Pep Guardiola apparently saw the Northern Irishman as the perfect addition to his – at the time – back three. Things have changed since then and due to injuries, he almost stumbled into the free-flowing 4-3-3.
Injuries to John Stones and the inconsistent fitness of Vincent Kompany has obviously sent the Catalan boss back on the search and rumours of their interest in the West Bromwich Albion defender have resurfaced.
At first, the Baggies were reluctant to do business. However, with Alan Pardew in charge, the new boss had admitted they will mull over a decision on the defender's future and there will be definite changes to the squad.
It seems selling the centre-back in January would help them make those moves. While they don't want to lose him, the funds raised could kickstart their survival bid.
That makes Arsenal the favourites for the Northern Ireland international's signature.
They too play a back either a back three or a normal four-man defence and with Per Mertesacker retiring at the end of the season and injuries reoccurring for Laurent Koscielny and Shkodran Mustafi, reinforcements are a priority.
After being deemed unworthy of a role at Old Trafford by Louis van Gaal, in two seasons at the Hawthorns the 30-year-old has rebuilt his reputation and become coveted centre-back.
Given the riches Guardiola has to spend and the Catalan's famously particular – picky, even – approach to recruitment and tactics, a rugged Northern Irishman playing for an unfashionable club would hardly fit the profile of player the ex-Barcelona coach would normally court.
Yet Evans is clearly the man Guardiola and, to a lesser extent Arsène Wenger want. And when you remove the scepticism it is easy to understand why.
Due to all their fire-power going forward, City's backline, especially with Benjamin Mendy out injured, can still been seen as the weak link. Crystal Palace exposed their vulnerability in the air in their New Year's Eve 0-0 draw.
Arsenal, when things go against them, can claim to have issues all across the pitch, but defensively, they are not as strong as they could be.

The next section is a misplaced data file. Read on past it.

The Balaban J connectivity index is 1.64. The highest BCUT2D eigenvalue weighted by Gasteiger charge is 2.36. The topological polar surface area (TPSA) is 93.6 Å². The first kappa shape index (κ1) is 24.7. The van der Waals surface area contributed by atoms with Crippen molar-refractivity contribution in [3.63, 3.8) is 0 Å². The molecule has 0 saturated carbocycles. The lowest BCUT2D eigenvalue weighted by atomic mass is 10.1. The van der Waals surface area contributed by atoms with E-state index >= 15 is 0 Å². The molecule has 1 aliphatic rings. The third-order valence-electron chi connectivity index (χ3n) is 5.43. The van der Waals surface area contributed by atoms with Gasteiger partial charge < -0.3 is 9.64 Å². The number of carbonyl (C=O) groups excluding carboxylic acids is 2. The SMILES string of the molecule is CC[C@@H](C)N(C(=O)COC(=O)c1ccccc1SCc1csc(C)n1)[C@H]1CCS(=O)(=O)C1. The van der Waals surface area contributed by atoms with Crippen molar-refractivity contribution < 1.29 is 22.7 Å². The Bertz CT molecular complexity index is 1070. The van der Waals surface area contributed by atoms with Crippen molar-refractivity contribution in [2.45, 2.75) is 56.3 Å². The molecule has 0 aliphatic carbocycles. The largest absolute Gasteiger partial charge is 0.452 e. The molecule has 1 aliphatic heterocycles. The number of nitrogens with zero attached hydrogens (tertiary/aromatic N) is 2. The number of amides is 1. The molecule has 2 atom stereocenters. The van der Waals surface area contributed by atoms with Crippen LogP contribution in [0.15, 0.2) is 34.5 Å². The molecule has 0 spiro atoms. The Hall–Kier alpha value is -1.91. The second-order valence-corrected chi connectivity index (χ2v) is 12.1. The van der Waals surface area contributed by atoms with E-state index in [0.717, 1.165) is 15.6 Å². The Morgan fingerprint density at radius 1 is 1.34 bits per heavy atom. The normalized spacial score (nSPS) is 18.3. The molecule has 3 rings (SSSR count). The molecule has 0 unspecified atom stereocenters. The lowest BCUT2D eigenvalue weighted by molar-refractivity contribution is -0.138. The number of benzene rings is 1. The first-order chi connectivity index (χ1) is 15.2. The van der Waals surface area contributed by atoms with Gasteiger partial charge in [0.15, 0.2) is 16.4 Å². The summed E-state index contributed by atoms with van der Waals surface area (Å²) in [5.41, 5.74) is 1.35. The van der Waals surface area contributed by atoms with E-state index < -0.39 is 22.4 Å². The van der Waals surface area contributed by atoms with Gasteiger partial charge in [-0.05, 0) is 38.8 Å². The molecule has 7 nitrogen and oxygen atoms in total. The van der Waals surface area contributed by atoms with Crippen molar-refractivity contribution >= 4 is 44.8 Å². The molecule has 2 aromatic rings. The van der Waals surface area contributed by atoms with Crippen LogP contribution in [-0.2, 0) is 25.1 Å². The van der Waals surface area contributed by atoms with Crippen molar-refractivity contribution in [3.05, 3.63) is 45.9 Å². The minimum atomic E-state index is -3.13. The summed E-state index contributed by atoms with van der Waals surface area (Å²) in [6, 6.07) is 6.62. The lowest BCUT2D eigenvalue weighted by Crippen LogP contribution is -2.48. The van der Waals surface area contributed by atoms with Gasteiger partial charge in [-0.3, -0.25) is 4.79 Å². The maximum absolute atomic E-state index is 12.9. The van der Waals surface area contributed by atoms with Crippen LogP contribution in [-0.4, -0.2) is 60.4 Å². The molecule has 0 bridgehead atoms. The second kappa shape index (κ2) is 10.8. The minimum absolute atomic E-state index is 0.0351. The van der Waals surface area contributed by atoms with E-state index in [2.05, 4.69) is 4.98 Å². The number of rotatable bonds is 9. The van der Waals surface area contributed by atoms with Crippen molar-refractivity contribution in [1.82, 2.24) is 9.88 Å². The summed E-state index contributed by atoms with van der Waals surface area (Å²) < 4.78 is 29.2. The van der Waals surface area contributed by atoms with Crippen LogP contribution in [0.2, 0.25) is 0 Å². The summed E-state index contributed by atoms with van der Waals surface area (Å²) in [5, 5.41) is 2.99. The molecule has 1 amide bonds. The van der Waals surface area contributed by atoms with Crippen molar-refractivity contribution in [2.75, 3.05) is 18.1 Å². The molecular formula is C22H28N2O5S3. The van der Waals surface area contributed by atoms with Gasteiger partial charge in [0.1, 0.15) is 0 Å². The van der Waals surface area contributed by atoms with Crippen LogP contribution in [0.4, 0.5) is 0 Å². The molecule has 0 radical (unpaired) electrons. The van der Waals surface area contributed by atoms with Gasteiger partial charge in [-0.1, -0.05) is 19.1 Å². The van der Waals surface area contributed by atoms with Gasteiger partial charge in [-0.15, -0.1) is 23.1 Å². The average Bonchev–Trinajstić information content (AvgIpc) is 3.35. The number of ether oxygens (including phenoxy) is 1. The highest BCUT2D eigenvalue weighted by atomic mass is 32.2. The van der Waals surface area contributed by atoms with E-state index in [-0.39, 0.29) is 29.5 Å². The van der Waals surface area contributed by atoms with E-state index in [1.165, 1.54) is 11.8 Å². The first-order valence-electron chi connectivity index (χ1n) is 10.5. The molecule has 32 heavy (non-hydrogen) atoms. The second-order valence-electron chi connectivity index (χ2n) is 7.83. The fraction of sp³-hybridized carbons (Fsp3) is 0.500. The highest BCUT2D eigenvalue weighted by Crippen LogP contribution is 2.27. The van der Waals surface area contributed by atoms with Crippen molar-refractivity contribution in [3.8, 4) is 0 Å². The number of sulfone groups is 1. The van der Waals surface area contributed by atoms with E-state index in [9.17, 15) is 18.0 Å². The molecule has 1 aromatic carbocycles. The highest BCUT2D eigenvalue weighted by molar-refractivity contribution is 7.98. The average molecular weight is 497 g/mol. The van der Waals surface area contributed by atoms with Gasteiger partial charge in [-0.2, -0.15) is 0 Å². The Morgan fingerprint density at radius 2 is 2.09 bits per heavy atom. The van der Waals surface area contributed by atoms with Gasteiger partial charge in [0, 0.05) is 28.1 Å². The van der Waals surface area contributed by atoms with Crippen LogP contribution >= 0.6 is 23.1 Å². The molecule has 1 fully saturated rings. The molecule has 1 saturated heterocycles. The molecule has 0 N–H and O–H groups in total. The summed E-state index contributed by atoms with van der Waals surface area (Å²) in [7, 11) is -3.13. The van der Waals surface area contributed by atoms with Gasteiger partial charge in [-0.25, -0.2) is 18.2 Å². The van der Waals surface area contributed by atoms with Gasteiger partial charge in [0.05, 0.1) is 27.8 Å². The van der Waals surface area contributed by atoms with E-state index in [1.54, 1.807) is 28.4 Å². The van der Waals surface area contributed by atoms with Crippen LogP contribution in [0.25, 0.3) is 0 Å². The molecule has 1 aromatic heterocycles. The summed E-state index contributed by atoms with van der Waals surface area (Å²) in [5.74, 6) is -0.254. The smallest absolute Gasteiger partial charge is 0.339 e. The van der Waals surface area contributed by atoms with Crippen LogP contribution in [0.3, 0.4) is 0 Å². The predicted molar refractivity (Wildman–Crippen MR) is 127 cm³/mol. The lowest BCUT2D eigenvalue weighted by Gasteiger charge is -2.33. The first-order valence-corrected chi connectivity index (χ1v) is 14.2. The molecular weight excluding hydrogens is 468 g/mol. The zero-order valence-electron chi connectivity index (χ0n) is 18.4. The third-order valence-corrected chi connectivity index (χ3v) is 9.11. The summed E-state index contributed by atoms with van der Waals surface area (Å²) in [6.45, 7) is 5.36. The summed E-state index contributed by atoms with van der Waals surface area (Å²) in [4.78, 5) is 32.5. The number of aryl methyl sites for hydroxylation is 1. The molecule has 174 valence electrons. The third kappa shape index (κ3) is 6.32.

While Evans isn't an exotic or exciting name, he is the dictionary definition of reliable. He is Mr 7/10 every week; a steady Eddie; someone who won't let you down.
Last season the Belfast native was hugely impressive as the Baggies, to the surprise of many, finished comfortably in the top half. He was a big part of that and his statistics underline his importance – and quality.
Evans managed more interceptions per game (2.4) – something which Guardiola will surely have noticed given his aversion to tackling – than Vincent Kompany (1.5) or John Stones (1.4). He was just behind Nicolás Otamendi (2.7 per game).
In terms of tackles, Stones was behind Otamendi (2.3) with 1.4. However, with Guardiola famously claiming last season he does not coach his defenders to tackle, that isn't an issue.
Being able to use the ball is imperative to any player under Guardiola, whereas playing under Tony Pulis, and now Pardew, is a different animal. Despite that, Evans completed an average of 80.3 per cent of his passes per game – impressive going given the Baggies play far more longer balls per game than City or Arsenal.
This term, more due to West Brom's struggles rather than Evans ability, the interceptions have come down to 1.8 per 90 minutes while his tackles won have dropped slightly to 1.1 per 90.
His is averaging 4.2 clearances and completes 79.4 per cent of his passes. With three long balls attempted each game, Evans keeps it short, exactly what Guardiola and Wenger will want from their centre-backs.
Conceding 34 goals in 25 games, defence should be one of Wenger's priorities, but with Evans now 30, it's not exactly looking to the future.
Yet, players with Premier League experience and the fight to strengthen the improvement in organisation we've seen in recent weeks could be a smart move.
Evans fits the bill for both clubs, and likely an attractive proposition to the player. It's now a question of who will stump up the cash.